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Bournville: From the bestselling author of Middle England

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To show three generations of an ordinary Midlands family, their paths taken and not taken, their friends, lovers, jobs, achievements and losses; to interweave this with 75 years of national history - and to do so with such a lightness of touch is a tremendous achievement. I've enjoyed Jonathan Coe's comic novels for two decades, but white this was perfectly readable, it is not one of my favorites. As we travel through seventy-five years of social change, from James Bond to Princess Diana, and from wartime nostalgia to the World Wide Web, one pressing question starts to emerge: will these changing times bring Mary's family - and their country - closer together, or leave them more adrift and divided than ever before? Working for Waterstones meant that I was lucky enough to receive a proof copy of this book well before the publication date.

I have previously read two of Jonathan Coe’s novels – his 1994 “What A Carve Up” and 2015 part-sequel “Number 11” – both very readable and enjoyable (if rather didactic and over-preaching to the converted) social satires drawing on English farce and (more oddly) spoof horror movies – the first novel in particular also surprisingly formally inventive. Coe's interwoven paeans to the lives of those rooted in the very centre of the UK - The Rotter's Club and Moddle England among them - blend comedy, tragedy and social commentary in enjoyably memorable fashion, and his latest, Bournville , is no exception . And I did make it a point to get to the end before writing this review, just in case the novel could redeem itself before the end. If Cadbury's chocolate was ever truly to compete on this field, it would have to be branded in such a way that it trailed in its wake an overtone of European refine-ment, Continental sophistication.As somebody of Coe’s age both the period covered (1945-2000) and therefore his perspective on events resonated throughout. It is miraculous how, in his new novel, Coe has created a social history of postwar Britain as we are still living it.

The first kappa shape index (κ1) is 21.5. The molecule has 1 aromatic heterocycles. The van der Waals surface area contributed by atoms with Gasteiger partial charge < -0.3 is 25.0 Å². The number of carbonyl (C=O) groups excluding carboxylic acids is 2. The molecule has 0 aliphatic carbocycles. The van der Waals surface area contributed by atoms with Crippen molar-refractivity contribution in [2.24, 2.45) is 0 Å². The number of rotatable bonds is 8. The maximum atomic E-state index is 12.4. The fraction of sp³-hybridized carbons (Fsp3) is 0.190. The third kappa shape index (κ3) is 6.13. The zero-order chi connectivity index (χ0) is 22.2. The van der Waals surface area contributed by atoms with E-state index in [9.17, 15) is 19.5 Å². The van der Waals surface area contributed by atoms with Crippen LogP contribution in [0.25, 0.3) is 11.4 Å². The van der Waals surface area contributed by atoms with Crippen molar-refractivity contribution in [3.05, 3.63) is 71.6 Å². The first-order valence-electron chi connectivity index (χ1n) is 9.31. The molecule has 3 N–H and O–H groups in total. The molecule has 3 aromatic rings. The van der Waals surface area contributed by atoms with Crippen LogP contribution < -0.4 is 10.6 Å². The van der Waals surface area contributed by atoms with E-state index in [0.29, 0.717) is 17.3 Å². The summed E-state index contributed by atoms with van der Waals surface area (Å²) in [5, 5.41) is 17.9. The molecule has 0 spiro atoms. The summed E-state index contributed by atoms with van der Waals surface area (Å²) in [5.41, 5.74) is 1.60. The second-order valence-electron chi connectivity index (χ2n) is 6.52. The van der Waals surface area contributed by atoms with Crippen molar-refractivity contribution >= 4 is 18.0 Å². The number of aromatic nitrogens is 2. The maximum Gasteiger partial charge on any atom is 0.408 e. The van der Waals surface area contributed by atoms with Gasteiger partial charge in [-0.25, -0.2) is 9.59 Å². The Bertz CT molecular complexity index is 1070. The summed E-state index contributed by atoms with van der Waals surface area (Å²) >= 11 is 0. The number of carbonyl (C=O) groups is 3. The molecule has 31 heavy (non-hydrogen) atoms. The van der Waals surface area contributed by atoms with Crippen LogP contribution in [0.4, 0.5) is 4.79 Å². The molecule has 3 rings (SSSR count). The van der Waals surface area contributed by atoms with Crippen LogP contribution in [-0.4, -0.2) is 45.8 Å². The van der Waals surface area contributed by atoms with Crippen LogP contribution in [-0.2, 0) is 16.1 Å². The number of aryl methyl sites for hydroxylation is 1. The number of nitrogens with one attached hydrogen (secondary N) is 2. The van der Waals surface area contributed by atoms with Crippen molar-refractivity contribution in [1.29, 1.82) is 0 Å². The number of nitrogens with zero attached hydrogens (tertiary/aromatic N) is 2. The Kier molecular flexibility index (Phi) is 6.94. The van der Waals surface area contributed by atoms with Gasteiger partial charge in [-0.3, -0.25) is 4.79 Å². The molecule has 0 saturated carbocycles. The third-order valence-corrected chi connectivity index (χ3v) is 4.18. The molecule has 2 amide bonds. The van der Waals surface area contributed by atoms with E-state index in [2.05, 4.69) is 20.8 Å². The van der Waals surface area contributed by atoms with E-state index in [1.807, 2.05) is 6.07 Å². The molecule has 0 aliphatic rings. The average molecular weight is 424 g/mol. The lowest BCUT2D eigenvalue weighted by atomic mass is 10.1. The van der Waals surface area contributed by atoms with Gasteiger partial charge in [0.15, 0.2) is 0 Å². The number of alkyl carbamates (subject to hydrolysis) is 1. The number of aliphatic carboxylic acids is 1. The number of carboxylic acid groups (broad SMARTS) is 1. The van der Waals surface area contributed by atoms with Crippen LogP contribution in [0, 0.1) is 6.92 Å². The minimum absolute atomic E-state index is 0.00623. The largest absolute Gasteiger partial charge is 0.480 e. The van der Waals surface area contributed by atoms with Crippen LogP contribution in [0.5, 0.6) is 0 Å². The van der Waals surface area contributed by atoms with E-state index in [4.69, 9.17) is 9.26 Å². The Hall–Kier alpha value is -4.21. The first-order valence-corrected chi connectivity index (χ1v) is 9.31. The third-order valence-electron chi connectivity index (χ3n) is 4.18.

Set in Coe's nativeMidlands and told through thelives of four generations of onefamily, beginning with 11-year-oldMary in 1945, Bournville is apoignant, clever and witty portraitof social change and how theBritish see themselves.In style at least "Bourneville" is in many ways similar to the Rotter's Club trilogy using key moments in history to anchor the story, albeit this time in a much compressed format; anyone who enjoyed the Trotter books will most probably enjoy "Bourneville".

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